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Poker News | World Series of Poker | WSOP2008 | The Works

An Accident Waiting To Happen – Day 20 Of The WSOP

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12:30 p.m.

As I'm driving into the Rio, there is a Rio security van blocking the roadway and I see a big bus up ahead and it looks like it hit a barricade. A security guard sends me on a brief detour and I pass the bus and notice that a taxi has hit it. This doesn't surprise me because if I've learned one thing about Vegas, it is that their cabbies are absolutely insane. I think they took all the bad ones from New York City and sent them here.

The first event of the day is the $1,500 Pot Limit Omaha with rebuys. The media was flocking to certain areas (not me) and making it difficult for the chip runners to get to tables so the tournament director kicked them to the edge of the tournament area until the rebuy period is over. I'll try and get a glimpse at what is going on but it initially might be tough.

1:45 p.m.

If you are a degenerate gambler, I have the perfect World Series of Poker event for you. I thought the $1,000 NLHE with rebuys was crazy but it pales in comparison to all the money flying around in today's event. It's not uncommon for four or five people to jam it pre-flop. As Jared Hamby said, “You can always come up with an excuse for calling in PLO.”

At one table, J.C. Tran is raising it pre-flop blind every hand. Tran and “Crazy Marco” Johnson plus one other player got it all in blind. The hapless soul in the middle revealed his hand. He had flopped bottom two pair but the board had paired 8's on the river giving him 8's and 6's. Tran and Johnson started revealing their cards one at a time and Johnson's A-Q high looked like it was going to be good enough to scoop the sizable side pot. Tran revealed his last card and the A-Q-J Johnson had was good. Johnson turned over his last card and he smiled, excited, as he revealed another jack to give him a bigger two pair.

At another table, a French man was telling Jamie Gold that no one would pass his lifetime WSOP winnings in the next ten years. Jamie said he would bet any amount that someone would. I wanted in on that action as well. The French man backed down though. A better bet, I think, would be three years. That would be a tougher one to accomplish.

6:30 p.m.

You know you are struggling to find something to write about when the most exciting thing you've seen all day is a player tripping over a chair and dropping two racks of chips after his table busted. The player, two floor people, and a member of the media scurried to gather all the chips. It was like watching ants go to work on a piece of food... that's how efficient and fast they were.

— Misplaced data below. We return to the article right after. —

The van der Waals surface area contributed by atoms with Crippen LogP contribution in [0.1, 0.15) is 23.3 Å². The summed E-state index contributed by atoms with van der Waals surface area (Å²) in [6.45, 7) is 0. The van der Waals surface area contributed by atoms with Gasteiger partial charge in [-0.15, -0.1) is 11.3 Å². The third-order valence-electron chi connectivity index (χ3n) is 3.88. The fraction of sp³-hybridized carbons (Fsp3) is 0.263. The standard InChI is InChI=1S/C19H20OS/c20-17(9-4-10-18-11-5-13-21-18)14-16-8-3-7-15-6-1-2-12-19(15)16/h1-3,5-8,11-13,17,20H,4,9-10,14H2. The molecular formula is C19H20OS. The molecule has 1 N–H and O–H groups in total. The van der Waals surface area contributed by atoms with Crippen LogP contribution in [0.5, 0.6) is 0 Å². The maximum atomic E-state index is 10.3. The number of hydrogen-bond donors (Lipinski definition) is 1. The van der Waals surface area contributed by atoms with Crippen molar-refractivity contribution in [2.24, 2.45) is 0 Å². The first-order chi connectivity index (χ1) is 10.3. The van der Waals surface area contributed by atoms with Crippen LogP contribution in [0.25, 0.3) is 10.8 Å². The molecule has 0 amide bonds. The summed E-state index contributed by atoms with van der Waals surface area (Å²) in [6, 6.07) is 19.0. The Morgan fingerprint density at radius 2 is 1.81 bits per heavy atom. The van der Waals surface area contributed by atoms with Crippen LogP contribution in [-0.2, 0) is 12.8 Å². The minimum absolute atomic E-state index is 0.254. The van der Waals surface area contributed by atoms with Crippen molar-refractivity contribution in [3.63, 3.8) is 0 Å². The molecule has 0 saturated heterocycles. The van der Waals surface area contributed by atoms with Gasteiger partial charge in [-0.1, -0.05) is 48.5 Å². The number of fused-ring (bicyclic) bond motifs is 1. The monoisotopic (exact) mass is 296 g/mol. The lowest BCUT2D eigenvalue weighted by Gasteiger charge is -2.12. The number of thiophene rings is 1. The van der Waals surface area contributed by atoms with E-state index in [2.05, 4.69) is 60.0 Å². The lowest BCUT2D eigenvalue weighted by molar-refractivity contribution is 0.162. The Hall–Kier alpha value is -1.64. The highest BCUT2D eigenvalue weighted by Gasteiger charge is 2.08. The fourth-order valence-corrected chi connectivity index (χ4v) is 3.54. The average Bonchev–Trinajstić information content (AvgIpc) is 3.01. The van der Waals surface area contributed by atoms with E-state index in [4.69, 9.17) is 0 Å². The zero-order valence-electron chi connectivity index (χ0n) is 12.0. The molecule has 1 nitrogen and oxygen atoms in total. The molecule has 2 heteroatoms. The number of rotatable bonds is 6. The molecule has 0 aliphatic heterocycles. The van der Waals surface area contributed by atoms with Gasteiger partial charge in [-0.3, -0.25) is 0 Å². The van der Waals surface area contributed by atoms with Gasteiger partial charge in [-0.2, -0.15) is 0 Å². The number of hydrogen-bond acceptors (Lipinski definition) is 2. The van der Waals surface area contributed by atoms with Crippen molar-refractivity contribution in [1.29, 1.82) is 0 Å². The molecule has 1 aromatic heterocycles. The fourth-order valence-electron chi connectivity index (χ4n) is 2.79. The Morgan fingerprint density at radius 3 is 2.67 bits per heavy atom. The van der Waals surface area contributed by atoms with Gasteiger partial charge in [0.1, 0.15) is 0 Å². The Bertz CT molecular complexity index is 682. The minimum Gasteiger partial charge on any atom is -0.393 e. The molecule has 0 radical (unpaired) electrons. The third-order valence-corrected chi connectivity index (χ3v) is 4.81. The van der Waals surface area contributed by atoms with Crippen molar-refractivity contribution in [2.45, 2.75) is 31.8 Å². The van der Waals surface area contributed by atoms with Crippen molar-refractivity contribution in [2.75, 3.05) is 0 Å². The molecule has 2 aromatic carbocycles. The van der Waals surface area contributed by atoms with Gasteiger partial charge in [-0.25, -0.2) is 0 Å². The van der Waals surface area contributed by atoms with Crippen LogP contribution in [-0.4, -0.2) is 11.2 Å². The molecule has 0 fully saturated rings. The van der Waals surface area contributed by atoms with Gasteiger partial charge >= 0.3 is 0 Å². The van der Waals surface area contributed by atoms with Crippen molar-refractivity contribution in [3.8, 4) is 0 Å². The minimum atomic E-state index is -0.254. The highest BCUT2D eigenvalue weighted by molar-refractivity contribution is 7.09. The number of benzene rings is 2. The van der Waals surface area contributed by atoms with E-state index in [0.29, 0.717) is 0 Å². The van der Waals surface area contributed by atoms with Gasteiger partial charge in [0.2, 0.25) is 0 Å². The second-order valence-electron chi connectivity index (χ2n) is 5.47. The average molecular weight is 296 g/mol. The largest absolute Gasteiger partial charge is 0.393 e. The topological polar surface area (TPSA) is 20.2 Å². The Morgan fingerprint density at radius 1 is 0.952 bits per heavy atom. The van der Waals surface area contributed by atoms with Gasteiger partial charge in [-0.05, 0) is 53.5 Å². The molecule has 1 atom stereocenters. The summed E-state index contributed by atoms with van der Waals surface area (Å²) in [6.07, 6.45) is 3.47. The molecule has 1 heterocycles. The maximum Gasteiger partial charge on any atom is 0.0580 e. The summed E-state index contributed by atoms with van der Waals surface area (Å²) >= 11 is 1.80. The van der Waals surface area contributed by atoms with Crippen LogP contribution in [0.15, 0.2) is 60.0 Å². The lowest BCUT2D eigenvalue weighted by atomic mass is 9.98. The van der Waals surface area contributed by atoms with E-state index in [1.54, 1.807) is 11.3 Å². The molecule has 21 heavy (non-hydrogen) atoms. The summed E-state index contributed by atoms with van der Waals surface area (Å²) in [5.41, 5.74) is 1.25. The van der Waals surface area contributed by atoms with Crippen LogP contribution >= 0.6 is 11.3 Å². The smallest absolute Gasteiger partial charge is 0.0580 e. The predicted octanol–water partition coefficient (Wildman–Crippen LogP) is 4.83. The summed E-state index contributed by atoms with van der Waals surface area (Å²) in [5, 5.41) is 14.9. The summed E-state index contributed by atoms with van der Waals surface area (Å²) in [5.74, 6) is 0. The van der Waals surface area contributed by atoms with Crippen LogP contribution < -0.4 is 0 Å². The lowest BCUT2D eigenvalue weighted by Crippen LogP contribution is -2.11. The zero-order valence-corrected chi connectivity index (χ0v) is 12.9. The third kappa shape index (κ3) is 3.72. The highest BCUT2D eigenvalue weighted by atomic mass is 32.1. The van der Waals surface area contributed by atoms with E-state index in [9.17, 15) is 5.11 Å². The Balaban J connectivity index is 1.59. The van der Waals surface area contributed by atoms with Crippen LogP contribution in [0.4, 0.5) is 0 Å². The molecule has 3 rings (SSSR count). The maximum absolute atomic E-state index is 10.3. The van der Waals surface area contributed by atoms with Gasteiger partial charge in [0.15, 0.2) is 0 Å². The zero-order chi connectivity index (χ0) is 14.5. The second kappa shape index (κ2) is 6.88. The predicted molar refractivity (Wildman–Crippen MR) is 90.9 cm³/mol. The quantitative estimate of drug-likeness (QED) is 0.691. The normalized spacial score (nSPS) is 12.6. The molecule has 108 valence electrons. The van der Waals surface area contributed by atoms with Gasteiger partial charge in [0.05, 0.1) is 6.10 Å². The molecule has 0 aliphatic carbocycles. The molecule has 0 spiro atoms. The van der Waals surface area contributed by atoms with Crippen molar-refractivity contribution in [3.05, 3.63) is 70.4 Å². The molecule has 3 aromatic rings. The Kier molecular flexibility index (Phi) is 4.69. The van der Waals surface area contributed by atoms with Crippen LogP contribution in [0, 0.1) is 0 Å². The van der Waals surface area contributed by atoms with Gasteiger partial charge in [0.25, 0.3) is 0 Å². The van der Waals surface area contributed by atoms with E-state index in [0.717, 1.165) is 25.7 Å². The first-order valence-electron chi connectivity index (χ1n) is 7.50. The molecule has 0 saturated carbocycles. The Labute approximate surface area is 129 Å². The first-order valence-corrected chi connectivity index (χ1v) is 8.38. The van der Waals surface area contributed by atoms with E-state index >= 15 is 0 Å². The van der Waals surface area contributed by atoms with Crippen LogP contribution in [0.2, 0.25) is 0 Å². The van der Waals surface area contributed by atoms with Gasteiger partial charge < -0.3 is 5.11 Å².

The last week they've been running the re-starts in the Brasilia room which is a couple hundred feet from the Amazon Room. Right now they are playing down the NLHE event to the final table and the Stud 8 event to the final table. There are still quite a few big names left in the Stud 8 event including players like Mike Sexton, Howard Lederer, Mike Matusow, and Annie Duke. I recognized very few people in the NLHE event and the one person I did know really well, Beth Shak, busted right after I walked over there. No, I'm not bad luck, it just appears that way. There are still 60 players left in that event. They are in for a long night.

If a player hasn't busted out of the PLO or Stud 8 event, chances are they are playing in the $1,500 7 card stud event that started at 5 p.m. There is only one final table going on right now and Italian kid phenom, Dario Minieri, who looks as if he is about 12 years old, is running away with it. There are three players left and he has approximately half the chips at the table.

8:00 p.m.

I ate dinner in the Poker Kitchen and sat alone, listening to the players talking amongst one another while eating. It was the same conversations I'd heard a million times before.

“I didn't have any choice, I was pot committed.”

“Can you believe he called my raise with that?”

“I haven't had a hand all day.”

I got to thinking why is it that people play poker? The easy answer is the money. The allure of the big score...of turning $1,500 into $500,000. Is that the only reason? Sometimes I think it is and that's the part of the game that saddens me. Anytime there is money on the line, it is understandable that people take something seriously. This doesn't mean you should forget about who you are and what you are though. Too many poker players lose themselves, not just at the table, but away from it. The never ending grind takes its toll and they forget the person they were before they played poker. The laughs and smiles disappear and they are replaced with the never ending worry of trying to get even... of trying to get back everything they've lost. It's why I think bankroll management is one of the most under appreciated skill sets of a poker player. If everyone played within their means, poker would be a lot more fun, there would be a lot more laughter and smiles. People don't though. They lose and try to get it back quick and only dig themselves deeper and deeper into a hole.

I guess what I'm trying to say is that if you're going to play poker, whether it be at the $20 home game level or $10,000 WSOP level, be smart about it. Play within your means. Enjoy the game. Not only will you find more success playing this way, but you won't get burnt out on the game you love.

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